How can we encourage concentration?
How many times has someone been asked a question in a lecture but wasn’t paying attention?
We have all been there, and at times, been the one that wasn’t listening. Humans are not naturally good at paying attention and concentrating for long periods of time, particularly in settings such as education.
This inevitably presents a huge problem to anyone trying to teach, deliver training or even just a speech; how do you get people to actually listen to more than the first couple of minutes? Ideally, we want our participants or audience to listen, engage, absorb and reflect on the content we are discussing. Otherwise, if you’ve invested time and resource in developing a training programme, having a room full of day dreamers is going to be incredibly costly.
And online teaching is no different to traditional face to face methods. If anything, maintaining attention can be harder as there are more distractions and it’s easy to click away to a flashing advert in a sidebar. So how do we ensure people watch, pay attention, engage and reflect on material?
Here are some top tips that should help your audience stay with you throughout the presentation.
We all know that targets and goals help keep people focused in many areas of life. Delivering material online or in a training environment should be no different; not only does it help to break a large topic of section into smaller, more manageable sections, it can provide the audience with a sense of achievement when they get there. Having something to aim for is definitely an incentive to stay tuned in.
Another useful way to maintain an audience’s attention, is by giving them something they want to pay attention to! Jelly baby anyone?
If this is in a scenario where they may not have chosen to take part, for example at an employment training session, it can be harder to keep them interested. By using a variety of techniques, colour, images and other varying methods of presentation, you are ensuring it is as interesting as possible. If the audience is simply presented with pages and pages of text to read or click through they will switch off almost instantly.
One of the simplest ways to maintain an audiences attention is to engage with your audience and make the presentation interactive. This will ensure they are paying attention as they will want to know the answers. Moreover, it also provides an excellent opportunity for reflection and a chance to fill in any gaps in participants’ knowledge.
It’s also helpful to recognise that every learner or participant is completely different, and will find different areas interesting and challenging. It is impossible to have an entirely unique course or presentation for every person but variety can be included. Ensure there is a sufficient variation in the methods, levels of complexity and themes you use to communicate, to maintain interest from each person.
Different people will respond to different methods and somehow you need to incorporate a bit of each into the presentation, lecture, lesson or speech.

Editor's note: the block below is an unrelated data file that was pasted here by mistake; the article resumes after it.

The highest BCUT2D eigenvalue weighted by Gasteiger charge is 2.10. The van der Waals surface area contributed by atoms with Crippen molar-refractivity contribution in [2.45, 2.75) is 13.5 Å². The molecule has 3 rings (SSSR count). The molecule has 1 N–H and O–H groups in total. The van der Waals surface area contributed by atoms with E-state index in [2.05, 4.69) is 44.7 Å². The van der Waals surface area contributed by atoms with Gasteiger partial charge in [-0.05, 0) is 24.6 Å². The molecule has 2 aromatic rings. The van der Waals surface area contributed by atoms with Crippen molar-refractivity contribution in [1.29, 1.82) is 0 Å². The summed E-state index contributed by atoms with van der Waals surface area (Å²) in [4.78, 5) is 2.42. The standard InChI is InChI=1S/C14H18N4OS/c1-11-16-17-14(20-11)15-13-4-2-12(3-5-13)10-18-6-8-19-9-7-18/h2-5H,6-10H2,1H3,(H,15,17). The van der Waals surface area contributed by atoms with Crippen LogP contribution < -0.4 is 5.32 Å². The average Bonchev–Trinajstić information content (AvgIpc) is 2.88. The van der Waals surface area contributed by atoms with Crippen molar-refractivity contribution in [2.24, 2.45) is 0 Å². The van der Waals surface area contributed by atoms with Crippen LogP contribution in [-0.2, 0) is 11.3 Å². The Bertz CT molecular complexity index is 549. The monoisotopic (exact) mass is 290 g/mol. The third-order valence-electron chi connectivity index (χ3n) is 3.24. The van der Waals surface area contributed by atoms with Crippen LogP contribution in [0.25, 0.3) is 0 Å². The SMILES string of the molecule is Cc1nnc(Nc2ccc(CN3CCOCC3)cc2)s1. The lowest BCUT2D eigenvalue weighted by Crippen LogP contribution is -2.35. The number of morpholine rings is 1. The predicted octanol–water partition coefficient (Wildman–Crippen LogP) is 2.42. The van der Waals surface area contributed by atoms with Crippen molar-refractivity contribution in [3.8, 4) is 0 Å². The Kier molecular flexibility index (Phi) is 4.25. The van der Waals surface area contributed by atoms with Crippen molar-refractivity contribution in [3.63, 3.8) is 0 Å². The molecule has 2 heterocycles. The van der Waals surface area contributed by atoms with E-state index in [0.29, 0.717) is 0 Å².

And one of the most powerful ways to keep learners engaged, is to simply ask people to reflect on the material. What are they enjoying, not enjoying, finding difficult? The only way to find out what is stopping people from paying attention throughout is to ask them. You can then adapt the material as necessary to ensure maximum engagement and attention next time, or if you’re really good – during the training!
Easier to spell than you might think!
Whilst this one’s not too difficult to say, it does involve a fair bit of science, so thinking caps on everyone! In summary, neuroplasticity is a general term that is applied to changes in neural pathways, synaptic plasticity and non-synaptic plasticity. Or for a more practically applied summary – this is about learning, change and our ability to flex.
Various parts of our brains such as synapses (the minute gaps between our brain cells, where information is communicated), respond to changes in the environment, thinking, behaviour and emotions. So why is this relevant to businesses?
Well imagine a large organisation that once made desktop PC’s, who boldly declared to the world that the tablet was a passing phase. They’ve now had to significantly change their business model and thus behaviour and thinking to accommodate the new environment they find themselves in. That change required a fair amount plasticity, adaptability and flex.
From the shop floor right to the boardroom, an understanding of neuroplasticity can give us some valuable insights in supporting organisations with many kinds of change.
But back to the brain. The brain works the same way as other muscles; to strengthen it, it requires exercise and regular work outs. Unfortunately the brain has a ‘use it or lose it’ approach; by adulthood we have already lost approximately 50% of our synapses due to inactivity. However, this doesn’t mean we can’t learn new skills as an adult.
An adult brain is still capable of making new connections from learning new skills. In fact the more it is used, the more connections are made in the brain.
So what does this mean for learning new skills or behaviours in the workplace?
We can work with our existing capabilities but importantly, those skills and strengths can also be increased. The brain works best when it is building on existing connections rather than starting from scratch, so it makes sense to build on what you already know or are already good at.